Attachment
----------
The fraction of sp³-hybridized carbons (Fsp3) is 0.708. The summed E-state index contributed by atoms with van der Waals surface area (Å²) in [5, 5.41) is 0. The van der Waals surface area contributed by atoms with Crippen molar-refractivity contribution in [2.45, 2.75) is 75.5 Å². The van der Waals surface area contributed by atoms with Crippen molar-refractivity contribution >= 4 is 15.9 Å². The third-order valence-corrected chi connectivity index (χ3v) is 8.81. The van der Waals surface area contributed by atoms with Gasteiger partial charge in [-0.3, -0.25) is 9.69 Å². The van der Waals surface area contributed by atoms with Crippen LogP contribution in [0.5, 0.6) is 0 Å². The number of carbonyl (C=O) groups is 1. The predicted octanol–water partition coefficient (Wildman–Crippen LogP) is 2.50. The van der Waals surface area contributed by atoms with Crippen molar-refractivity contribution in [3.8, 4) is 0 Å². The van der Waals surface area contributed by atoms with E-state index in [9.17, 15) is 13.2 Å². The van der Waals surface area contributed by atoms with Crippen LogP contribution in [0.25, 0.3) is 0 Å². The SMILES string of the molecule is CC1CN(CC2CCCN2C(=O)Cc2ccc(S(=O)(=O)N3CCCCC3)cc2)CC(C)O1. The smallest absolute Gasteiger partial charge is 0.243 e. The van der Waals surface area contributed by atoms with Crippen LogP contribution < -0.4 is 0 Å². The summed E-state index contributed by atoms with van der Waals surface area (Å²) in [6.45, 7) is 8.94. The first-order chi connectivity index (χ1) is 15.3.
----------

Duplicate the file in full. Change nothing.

The fraction of sp³-hybridized carbons (Fsp3) is 0.708. The summed E-state index contributed by atoms with van der Waals surface area (Å²) in [5, 5.41) is 0. The van der Waals surface area contributed by atoms with Crippen molar-refractivity contribution in [2.45, 2.75) is 75.5 Å². The van der Waals surface area contributed by atoms with Crippen molar-refractivity contribution >= 4 is 15.9 Å². The third-order valence-corrected chi connectivity index (χ3v) is 8.81. The van der Waals surface area contributed by atoms with Gasteiger partial charge in [-0.3, -0.25) is 9.69 Å². The van der Waals surface area contributed by atoms with Crippen LogP contribution in [0.5, 0.6) is 0 Å². The number of carbonyl (C=O) groups is 1. The predicted octanol–water partition coefficient (Wildman–Crippen LogP) is 2.50. The van der Waals surface area contributed by atoms with Crippen molar-refractivity contribution in [3.8, 4) is 0 Å². The van der Waals surface area contributed by atoms with E-state index in [9.17, 15) is 13.2 Å². The van der Waals surface area contributed by atoms with Crippen LogP contribution in [0.25, 0.3) is 0 Å². The SMILES string of the molecule is CC1CN(CC2CCCN2C(=O)Cc2ccc(S(=O)(=O)N3CCCCC3)cc2)CC(C)O1. The smallest absolute Gasteiger partial charge is 0.243 e. The van der Waals surface area contributed by atoms with Crippen LogP contribution < -0.4 is 0 Å². The summed E-state index contributed by atoms with van der Waals surface area (Å²) in [6.45, 7) is 8.94. The first-order chi connectivity index (χ1) is 15.3.